Too many balls - no sale!
There is a brilliant softplay venue near my parents’ house that my 5-year-old son loves going to. The main reason for his uncontrollable excitement is that they have a set of giant air cannons that fire foam balls and he enjoys nothing more than standing Daddy or Grandpa in front of them and pelting us until he is laughing so hard he forgets to breath.
As the human target it can be quite fun to try and catch the balls and pelt them back at our miniature assailant but, try as I might, catching more than one at a time is nigh on impossible.
This follows the age old adage that if I threw you a ball you’d probably catch it but if I threw you five at once you wouldn’t catch any.
And a lot of the time this is the same for B2B buyers. Now, let me just preface this by saying that this is not the case for every product or service and every buyer, but if I had £1 for every time a sales rep had come back from a meeting and told me that the prospect was going to buy five different products or services and spend kerjillions but in the end spends nothing, I would probably be writing this from my own private island!
So why does this happen?
Perhaps the sales rep hasn’t got to the heart of the prospect’s problem and created a solution that not only solves the issue, but focuses the prospect on one product or service to get signed off.
Maybe it’s because it’s rare to find a buyer that will meet a potential new supplier and risk spending on multiple products and services straight off the bat. In the same way retailers will always trial new products in a small number of stores before rolling out across their whole network.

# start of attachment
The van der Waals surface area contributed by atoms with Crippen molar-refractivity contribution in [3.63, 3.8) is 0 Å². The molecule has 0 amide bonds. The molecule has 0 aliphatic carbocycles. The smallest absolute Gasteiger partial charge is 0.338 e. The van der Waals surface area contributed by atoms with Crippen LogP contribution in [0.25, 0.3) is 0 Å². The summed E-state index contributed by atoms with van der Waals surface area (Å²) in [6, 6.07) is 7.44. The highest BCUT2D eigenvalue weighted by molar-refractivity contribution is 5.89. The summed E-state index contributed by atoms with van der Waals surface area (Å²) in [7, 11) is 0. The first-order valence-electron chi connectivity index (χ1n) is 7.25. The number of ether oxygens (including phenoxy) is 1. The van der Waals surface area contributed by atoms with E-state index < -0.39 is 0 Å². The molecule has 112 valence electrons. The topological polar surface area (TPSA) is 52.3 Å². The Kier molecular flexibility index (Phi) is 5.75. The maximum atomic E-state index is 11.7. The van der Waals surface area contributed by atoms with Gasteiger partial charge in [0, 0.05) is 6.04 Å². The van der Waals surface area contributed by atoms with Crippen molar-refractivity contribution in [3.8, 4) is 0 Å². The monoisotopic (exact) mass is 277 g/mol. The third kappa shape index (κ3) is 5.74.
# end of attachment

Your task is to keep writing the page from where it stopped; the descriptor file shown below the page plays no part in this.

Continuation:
Or it could be that you just have so many cool products or services that the prospect gets over excited, wants them all, but can’t find the budget so ends up not buying any of it.
As sales people we all want the ‘MEGA deals’ – the ones that will make us superstars, but how often do these come from a first time spend with a new client? The ‘MEGA deals’ more often than not come from the client that has bought something singular, gains confidence in the supplier and then spends big.
The point is that a new prospect is more likely to convert if they are buying one solution to one problem rather than trying to buy five solutions to five issues at once.
So the next time you go to see a brand new prospect consider playing the longer game. Get in the door with a single product or service sale, over deliver on expectation, and then go for the bigger deals…..